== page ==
Speaking of [air quotes] democratization.

The nascent cryptocurrency industry is another area bursting with hype around interesting technologies. Again fertile ground for widespread deception and fraud. Algorithmic stablecoins paying eye-watering yields had all the classic red flags. TerraUSD offered 20% returns on a coin pegged to the dollar (and therefore optically low risk), via protocols like Anchor or startups like Stablegains. The protocols ostensibly created revenue to pay this yield via lending out the funds to eager borrowers. However, the demand for loans was much lower than the demand to invest at 20% yield, and the lending interest rate was much lower. In practice, the returns paid out to people exiting the protocol had to come from new inflows at an ever-increasing rate, in a classic Ponzi structure.

It should be self-evident that a 20% low-risk investment return cannot exist. The marketing machine around Terra/Luna deployed the standard playbook, on steroids. Widely followed financial promoters like Raoul Pal of RealVision described the protocol as essentially risk-free. [5] The white paper for the Anchor protocol was written by Marco Di Maggio, a Harvard Business School professor, who purported to use complex mathematical simulations to show how Anchor was robust. [6] Stablegains, a Silicon Valley startup that invested in DeFi tokens and stablecoins, was backed by Y Combinator, one of the most recognizable brands in technology. [7]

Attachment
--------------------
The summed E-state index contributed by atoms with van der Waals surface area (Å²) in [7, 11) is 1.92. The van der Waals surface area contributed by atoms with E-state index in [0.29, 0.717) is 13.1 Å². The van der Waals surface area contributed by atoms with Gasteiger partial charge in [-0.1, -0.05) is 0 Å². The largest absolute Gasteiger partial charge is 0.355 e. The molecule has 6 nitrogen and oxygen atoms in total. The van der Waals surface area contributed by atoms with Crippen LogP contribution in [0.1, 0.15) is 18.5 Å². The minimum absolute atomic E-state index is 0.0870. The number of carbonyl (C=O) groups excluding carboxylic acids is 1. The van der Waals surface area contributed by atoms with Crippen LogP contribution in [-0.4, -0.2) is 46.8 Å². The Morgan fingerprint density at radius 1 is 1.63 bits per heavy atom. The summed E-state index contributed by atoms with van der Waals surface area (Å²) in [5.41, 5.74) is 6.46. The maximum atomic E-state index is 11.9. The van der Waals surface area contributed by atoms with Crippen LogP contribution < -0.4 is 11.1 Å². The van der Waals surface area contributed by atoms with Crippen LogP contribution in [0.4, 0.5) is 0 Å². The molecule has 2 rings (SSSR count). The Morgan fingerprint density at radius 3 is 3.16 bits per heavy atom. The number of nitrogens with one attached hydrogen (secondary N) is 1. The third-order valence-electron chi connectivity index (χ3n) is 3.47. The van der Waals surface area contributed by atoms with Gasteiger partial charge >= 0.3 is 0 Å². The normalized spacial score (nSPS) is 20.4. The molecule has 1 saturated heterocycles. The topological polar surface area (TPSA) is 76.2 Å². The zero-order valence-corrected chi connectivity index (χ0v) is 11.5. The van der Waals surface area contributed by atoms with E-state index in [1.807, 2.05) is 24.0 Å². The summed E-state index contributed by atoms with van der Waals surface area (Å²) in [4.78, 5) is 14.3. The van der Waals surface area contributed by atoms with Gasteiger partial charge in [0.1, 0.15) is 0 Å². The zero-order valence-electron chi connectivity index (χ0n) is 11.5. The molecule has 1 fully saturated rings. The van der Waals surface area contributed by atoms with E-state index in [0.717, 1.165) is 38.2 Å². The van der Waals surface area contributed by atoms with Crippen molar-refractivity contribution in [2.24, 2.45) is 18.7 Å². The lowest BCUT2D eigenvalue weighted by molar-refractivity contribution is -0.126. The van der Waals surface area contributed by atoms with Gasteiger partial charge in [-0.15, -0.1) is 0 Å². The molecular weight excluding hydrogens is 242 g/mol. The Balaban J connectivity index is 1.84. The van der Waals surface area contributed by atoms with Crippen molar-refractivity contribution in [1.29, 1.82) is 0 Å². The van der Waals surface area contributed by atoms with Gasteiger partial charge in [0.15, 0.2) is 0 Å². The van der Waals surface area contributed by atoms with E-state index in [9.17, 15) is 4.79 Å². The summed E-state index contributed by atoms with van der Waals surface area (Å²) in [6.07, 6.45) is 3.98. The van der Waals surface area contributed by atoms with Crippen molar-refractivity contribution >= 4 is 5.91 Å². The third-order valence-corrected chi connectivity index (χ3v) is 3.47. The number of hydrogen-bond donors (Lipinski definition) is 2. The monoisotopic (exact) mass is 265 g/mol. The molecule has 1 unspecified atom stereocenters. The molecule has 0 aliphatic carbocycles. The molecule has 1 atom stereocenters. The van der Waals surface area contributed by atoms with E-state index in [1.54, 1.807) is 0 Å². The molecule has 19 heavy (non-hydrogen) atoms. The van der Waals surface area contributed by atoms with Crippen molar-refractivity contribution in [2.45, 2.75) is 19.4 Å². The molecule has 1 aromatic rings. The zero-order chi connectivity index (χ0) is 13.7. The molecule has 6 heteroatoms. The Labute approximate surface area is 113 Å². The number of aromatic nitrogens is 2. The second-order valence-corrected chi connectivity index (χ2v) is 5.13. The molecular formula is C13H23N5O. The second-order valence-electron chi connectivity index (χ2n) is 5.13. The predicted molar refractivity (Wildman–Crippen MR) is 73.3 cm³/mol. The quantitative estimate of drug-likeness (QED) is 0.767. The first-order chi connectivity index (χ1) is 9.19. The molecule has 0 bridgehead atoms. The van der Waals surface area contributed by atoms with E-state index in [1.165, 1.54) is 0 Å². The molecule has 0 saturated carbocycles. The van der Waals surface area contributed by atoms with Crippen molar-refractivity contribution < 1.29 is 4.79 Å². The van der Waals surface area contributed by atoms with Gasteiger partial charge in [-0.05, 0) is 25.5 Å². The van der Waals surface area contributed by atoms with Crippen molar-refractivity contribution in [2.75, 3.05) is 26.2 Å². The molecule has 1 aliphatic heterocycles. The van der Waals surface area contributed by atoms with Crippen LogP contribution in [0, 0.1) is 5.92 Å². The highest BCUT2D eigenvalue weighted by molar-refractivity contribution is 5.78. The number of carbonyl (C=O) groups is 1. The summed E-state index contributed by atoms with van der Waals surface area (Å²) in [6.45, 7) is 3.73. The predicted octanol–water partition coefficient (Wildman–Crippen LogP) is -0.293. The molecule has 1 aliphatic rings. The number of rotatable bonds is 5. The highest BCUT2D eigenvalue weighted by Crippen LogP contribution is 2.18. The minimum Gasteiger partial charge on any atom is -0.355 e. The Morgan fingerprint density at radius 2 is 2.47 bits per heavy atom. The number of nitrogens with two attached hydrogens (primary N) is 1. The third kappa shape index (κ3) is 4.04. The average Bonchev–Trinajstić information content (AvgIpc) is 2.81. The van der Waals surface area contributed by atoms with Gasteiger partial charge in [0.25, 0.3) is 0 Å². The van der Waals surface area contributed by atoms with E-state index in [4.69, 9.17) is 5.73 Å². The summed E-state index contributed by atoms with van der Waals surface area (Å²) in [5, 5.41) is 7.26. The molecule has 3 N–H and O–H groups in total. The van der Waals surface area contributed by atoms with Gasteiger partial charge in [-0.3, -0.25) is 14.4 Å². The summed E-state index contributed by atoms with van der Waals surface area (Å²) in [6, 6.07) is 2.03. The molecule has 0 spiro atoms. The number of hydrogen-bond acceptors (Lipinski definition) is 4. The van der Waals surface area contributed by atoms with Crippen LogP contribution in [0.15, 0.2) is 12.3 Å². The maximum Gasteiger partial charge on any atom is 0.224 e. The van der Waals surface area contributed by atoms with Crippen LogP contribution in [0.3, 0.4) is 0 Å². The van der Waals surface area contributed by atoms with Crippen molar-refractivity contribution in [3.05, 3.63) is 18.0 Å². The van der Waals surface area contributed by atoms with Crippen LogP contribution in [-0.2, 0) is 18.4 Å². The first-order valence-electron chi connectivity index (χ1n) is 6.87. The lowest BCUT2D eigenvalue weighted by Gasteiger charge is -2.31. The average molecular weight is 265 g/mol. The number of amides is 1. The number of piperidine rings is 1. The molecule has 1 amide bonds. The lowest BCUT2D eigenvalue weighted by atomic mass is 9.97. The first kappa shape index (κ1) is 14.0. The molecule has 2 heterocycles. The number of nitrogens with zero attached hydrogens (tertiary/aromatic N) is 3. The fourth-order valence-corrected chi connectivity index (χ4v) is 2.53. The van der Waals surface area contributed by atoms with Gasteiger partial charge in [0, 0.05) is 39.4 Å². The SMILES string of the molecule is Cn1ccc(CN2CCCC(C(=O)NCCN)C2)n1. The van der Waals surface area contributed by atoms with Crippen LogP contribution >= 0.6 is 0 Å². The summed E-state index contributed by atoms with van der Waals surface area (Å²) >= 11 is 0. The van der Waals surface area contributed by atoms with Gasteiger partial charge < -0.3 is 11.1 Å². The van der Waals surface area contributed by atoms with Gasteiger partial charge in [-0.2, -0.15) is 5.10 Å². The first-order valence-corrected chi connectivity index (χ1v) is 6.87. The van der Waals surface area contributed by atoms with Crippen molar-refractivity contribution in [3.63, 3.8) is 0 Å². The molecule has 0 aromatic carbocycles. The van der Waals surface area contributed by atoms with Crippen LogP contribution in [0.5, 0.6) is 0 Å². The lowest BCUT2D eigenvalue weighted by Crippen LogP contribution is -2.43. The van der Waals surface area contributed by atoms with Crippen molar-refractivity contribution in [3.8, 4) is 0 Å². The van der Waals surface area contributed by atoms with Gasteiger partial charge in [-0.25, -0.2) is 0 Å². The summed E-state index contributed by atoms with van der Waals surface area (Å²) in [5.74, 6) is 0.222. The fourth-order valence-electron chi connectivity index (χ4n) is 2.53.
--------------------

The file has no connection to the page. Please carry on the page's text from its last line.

Countless other protocols have offered stratospheric yields explained by complex schematic diagrams. Understand this: yield has to come from somewhere. If you can’t understand in simple terms where yield comes from, what risk you are being compensated for bearing, then the yield is likely not sustainable. It rests on temporary venture capital subsidies or from inflows into the protocol from other investors. As the recent crypto crash reminds us, one common source of yield is lending at high interest rates to other crypto investors for leverage. This is “real”, but is it sustainable, or does it require extrapolating past explosive returns in crypto into the future?

Bullshit investments are not only pushed to retail. Large institutional investors have shown repeated vulnerability to slick pitches. The flavor of deception may vary since the diligence committees are more sophisticated, but the red flags are familiar, albeit more subtle, typically relying on complexity to obscure the fraud.